Part of this is injury. At least one of either Herrin or Saalfrank shouldn’t be starting on the weekends. Jonathan Stiever, who won the offseason battle to be the Friday starter, was pretty good to start the year. He went 5.2 IP and gave up just one run against Oregon State in the opener and then turned in a quality start against Florida Atlantic. But sometime between then and the next series, he woke up with some pain in his chest and/or shoulder, and didn’t play again until he made what was essentially a rehab start last Wednesday. He threw one inning against Cincinnati. He started again on Friday at Northwestern, but it went very poorly. He gave up nine hits and eight runs in 2.2 IP.

As for the other starters, Hobbie is a veteran who is good enough for the Saturday role. He had a couple awful starts, but he’s settling in. He was huge for Indiana in the second game last Friday in Evanston as he went the distance, despite giving up five runs, which really helped Lemonis since the bullpen threw 6.1 innings earlier that day.

The bullpen hasn’t really “managed to pick up the slack.” They did on Friday when Stiever struggled and for most of the game on Sunday after Saalfrank didn’t make it through the first inning. The backend is a mess. Pauly Milto, Cal Krueger, and BJ Sabol have been tremendous in the middle innings, but the only way to describe the late innings is “meltdown.” Indiana blew a two-run lead they took into the bottom of the 8th at Florida Atlantic (ended in a tie), a three-run lead they took into the bottom of the 8th at Samford, and a six-run lead they took into the bottom of the 8th at Hawaii. And this past weekend, they almost blew a seven-run lead they took into the bottom of the 8th at Northwestern before Lloyd finally closed the door for a 10-9 win.

Honestly, Indiana’s offense has been it’s best defense.

Recently Indiana has had to slug their way to win ballgames. Who are the sluggers that we should expect to see this weekend on top of their game? Besides Lloyd give us a few of the batters to watch. Should we be watching Logan Sowers, the hyped recruit from last season who is off to a terrible .213 batting average?

Logan Sowers hasn’t hit for average at all like we expected, although he does have four home runs. He hit .257 as a freshman and .273 last season. So this has been disappointing, but he’s good enough that he’ll eventually snap out of it. He did go 5-for-11 at Northwestern, including 4-for-5 on Sunday, so maybe he’s coming around.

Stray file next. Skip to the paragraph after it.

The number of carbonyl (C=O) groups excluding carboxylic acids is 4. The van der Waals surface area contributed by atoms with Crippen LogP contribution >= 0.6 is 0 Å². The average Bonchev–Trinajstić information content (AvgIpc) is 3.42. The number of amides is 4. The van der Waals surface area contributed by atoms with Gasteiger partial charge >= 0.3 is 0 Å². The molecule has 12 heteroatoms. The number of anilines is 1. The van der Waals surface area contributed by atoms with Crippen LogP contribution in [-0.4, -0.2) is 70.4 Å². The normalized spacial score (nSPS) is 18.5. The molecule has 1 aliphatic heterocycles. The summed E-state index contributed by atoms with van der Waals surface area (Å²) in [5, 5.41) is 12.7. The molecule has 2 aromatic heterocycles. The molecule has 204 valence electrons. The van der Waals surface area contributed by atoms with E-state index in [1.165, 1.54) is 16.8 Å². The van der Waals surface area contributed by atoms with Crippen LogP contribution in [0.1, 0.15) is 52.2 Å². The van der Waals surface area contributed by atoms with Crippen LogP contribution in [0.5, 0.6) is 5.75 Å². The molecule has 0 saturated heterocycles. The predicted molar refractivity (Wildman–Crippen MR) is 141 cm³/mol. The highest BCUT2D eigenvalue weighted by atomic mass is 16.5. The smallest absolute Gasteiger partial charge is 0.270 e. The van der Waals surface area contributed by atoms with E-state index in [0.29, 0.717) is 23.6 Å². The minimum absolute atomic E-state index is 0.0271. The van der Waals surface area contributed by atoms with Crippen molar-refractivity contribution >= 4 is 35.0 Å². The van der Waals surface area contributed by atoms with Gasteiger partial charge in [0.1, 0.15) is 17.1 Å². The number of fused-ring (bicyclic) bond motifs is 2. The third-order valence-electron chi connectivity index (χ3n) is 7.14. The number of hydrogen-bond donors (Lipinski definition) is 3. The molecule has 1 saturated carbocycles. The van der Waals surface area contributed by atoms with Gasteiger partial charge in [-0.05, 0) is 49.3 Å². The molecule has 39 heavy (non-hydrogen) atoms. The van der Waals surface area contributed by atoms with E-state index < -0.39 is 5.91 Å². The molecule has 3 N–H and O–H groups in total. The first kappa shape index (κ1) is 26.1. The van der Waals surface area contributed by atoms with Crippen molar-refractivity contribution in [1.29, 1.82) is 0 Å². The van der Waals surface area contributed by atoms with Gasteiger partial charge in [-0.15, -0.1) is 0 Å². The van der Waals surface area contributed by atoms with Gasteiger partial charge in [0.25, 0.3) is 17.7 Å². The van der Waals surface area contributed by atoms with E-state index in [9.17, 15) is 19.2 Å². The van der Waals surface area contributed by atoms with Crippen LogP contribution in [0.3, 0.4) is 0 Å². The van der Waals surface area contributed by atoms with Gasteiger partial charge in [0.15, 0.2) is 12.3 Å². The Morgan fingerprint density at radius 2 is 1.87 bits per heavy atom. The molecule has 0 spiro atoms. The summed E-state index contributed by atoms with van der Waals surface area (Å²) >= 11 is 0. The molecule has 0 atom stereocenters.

Right now, Lloyd has the hottest bat, obviously. Aside from him, it’s Luke Miller, who went 7-for-11 last weekend and is finally hitting his stride after an early injury. He’s hitting .338, only behind Matt Gorski. Alex Krupa has also been good, hitting .328 in the leadoff spot.

The guy to watch, though, is Craig Dedelow. Dedelow was drafted by the Pirates last summer but came back for his senior year and so far, it hasn’t been great. He’s hitting just .266, but does have five home runs and 15 RBIs. I think he’s due for a hot streak to pull his average back up around his numbers from the last two seasons, .325 and .302, respectively.

Nebraska comes in with a clear starting pitching advantage, while the Hoosiers have put up gaudy offense numbers. Something will have to change this weekend. What do you think prevails? The solid starting pitching from Nebraska or the big bats of the Hoosiers?

I have absolutely no idea what to think about this weekend. Part of that is Nebraska’s lackluster non-conference play (at least it seems that way from afar). Part of it is that no one can know whether Stiever is going to get right before his matchup with Jake Meyers on Friday. Part of it is that Indiana’s offense and pitching are operating at two different extremes right now.

My best guess is that neither team gets a sweep. I’ll give Indiana the nod and say they’ll win two of three at home, but given Stiever’s last outing and the fact that the Hoosiers seem to shut down mentally on Sunday afternoons, I wouldn’t be surprised at all to see it go the other way.